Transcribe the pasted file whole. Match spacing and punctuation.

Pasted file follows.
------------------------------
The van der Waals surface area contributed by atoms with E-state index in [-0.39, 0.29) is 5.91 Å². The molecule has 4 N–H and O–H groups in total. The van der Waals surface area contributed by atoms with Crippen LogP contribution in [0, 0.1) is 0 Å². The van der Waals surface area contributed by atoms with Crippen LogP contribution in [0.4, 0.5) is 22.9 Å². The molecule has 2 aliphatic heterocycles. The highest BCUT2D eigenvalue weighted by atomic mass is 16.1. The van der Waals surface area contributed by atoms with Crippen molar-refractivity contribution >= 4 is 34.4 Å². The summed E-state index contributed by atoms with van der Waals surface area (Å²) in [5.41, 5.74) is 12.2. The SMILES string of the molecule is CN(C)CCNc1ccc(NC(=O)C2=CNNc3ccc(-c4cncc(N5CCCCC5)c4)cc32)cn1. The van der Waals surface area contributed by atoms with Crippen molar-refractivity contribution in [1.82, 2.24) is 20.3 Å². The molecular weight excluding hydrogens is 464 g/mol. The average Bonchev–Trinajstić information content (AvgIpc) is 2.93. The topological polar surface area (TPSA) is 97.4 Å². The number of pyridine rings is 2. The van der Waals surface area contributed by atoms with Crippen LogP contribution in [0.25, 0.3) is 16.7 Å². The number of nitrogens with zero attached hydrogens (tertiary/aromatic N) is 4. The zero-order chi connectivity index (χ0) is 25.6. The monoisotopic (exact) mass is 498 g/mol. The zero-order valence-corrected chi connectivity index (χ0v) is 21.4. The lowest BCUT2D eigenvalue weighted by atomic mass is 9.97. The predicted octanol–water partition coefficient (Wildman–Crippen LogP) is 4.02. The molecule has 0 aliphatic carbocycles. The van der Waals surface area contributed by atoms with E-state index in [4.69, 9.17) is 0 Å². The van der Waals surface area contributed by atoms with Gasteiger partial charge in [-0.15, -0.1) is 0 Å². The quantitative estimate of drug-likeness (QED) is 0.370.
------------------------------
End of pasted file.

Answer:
The van der Waals surface area contributed by atoms with E-state index in [-0.39, 0.29) is 5.91 Å². The molecule has 4 N–H and O–H groups in total. The van der Waals surface area contributed by atoms with Crippen LogP contribution in [0, 0.1) is 0 Å². The van der Waals surface area contributed by atoms with Crippen LogP contribution in [0.4, 0.5) is 22.9 Å². The molecule has 2 aliphatic heterocycles. The highest BCUT2D eigenvalue weighted by atomic mass is 16.1. The van der Waals surface area contributed by atoms with Crippen molar-refractivity contribution >= 4 is 34.4 Å². The summed E-state index contributed by atoms with van der Waals surface area (Å²) in [5.41, 5.74) is 12.2. The SMILES string of the molecule is CN(C)CCNc1ccc(NC(=O)C2=CNNc3ccc(-c4cncc(N5CCCCC5)c4)cc32)cn1. The van der Waals surface area contributed by atoms with Crippen molar-refractivity contribution in [1.82, 2.24) is 20.3 Å². The molecular weight excluding hydrogens is 464 g/mol. The average Bonchev–Trinajstić information content (AvgIpc) is 2.93. The topological polar surface area (TPSA) is 97.4 Å². The number of pyridine rings is 2. The van der Waals surface area contributed by atoms with Crippen LogP contribution in [0.25, 0.3) is 16.7 Å². The number of nitrogens with zero attached hydrogens (tertiary/aromatic N) is 4. The zero-order chi connectivity index (χ0) is 25.6. The monoisotopic (exact) mass is 498 g/mol. The zero-order valence-corrected chi connectivity index (χ0v) is 21.4. The lowest BCUT2D eigenvalue weighted by atomic mass is 9.97. The predicted octanol–water partition coefficient (Wildman–Crippen LogP) is 4.02. The molecule has 0 aliphatic carbocycles. The van der Waals surface area contributed by atoms with E-state index in [4.69, 9.17) is 0 Å². The van der Waals surface area contributed by atoms with Gasteiger partial charge in [-0.15, -0.1) is 0 Å². The quantitative estimate of drug-likeness (QED) is 0.370.